Abstract: Antimicrobial polypeptides, including lysozymes, have membrane perturbing activity and are well-documented effector molecules of innate immunity. In cystic fibrosis, a hereditary disease with frequent lung infection with Pseudomonas aeruginosa, the non-esterified fatty acid DA (docosahexaenoic acid), but not OA (oleic acid), is decreased, and DA supplementation has been shown to improve the clinical condition in these patients. We hypothesized that DA may, either alone or in conjunction with lysozyme, exert antibacterial action against Ps. aeruginosa. We found that DA and lysozyme synergistically inhibit the metabolic activity of Ps. aeruginosa, in contrast with OA. Electron microscopy and equilibrium dialysis suggest that DA accumulates in the bacterial membrane in the presence of lysozyme. Surface plasmon resonance with live bacteria and differential scanning calorimetry studies with bacterial model membranes reveal that, initially, DA facilitates lysozyme incorporation into the membrane, which in turn allows influx of more DA, leading to bacterial cell death. The present study elucidates a molecular basis for the synergistic action of non-esterified fatty acids and antimicrobial polypeptides, which may be dysfunctional in cystic fibrosis.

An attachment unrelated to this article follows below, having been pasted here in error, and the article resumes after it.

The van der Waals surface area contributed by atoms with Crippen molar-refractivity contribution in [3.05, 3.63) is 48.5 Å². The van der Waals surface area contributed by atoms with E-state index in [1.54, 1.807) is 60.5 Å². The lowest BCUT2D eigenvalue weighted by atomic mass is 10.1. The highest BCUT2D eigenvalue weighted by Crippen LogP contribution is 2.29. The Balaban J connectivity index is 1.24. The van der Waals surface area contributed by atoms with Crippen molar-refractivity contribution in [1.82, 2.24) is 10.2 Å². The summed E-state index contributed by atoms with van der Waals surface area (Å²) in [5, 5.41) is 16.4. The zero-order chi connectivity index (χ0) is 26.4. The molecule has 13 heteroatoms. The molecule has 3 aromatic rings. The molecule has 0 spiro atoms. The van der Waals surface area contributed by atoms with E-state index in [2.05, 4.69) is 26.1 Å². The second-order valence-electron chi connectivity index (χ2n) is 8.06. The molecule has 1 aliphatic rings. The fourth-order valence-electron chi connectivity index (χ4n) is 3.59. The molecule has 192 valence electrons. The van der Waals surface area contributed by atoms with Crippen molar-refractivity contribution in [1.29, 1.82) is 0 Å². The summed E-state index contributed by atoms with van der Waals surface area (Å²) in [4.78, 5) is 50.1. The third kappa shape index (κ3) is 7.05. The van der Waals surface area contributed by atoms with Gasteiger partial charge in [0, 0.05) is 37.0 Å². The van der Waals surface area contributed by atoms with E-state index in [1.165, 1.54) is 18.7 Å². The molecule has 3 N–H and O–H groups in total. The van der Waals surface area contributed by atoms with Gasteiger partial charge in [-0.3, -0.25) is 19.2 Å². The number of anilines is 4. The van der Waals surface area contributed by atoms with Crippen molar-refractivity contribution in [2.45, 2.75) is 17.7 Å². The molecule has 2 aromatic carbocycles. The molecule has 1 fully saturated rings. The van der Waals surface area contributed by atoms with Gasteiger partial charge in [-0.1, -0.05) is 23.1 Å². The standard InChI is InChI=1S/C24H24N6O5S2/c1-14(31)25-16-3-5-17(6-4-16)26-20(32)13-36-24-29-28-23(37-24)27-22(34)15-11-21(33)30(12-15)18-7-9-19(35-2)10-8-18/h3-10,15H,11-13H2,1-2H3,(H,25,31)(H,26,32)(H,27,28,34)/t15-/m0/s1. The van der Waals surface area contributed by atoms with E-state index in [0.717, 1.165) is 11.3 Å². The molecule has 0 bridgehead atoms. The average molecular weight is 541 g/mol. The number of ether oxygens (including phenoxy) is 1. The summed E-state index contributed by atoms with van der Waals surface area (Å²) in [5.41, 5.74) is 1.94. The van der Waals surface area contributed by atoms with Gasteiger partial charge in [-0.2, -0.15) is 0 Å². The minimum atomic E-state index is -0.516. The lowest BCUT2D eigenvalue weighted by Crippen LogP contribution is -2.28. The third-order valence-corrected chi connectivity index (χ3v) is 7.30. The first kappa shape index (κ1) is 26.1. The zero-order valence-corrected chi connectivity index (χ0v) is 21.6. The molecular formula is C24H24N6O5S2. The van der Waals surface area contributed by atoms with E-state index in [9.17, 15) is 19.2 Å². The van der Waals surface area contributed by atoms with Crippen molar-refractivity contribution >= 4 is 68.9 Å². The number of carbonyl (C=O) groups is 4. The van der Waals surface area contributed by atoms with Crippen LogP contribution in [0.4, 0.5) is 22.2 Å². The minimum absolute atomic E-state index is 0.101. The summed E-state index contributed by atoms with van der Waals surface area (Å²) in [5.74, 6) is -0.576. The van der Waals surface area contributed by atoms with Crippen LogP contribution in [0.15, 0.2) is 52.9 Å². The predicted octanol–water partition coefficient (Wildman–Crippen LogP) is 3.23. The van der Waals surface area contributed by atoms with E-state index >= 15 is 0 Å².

Reuman, D.C., Costantino, R.F., Desharnais, R.A., Cohen, J.E. 2008. Color of environmental noise affects the nonlinear dynamics of cycling, stage-structured populations. Ecology Letters 11: 820-830. [Abstract ] [PDF (468kB)]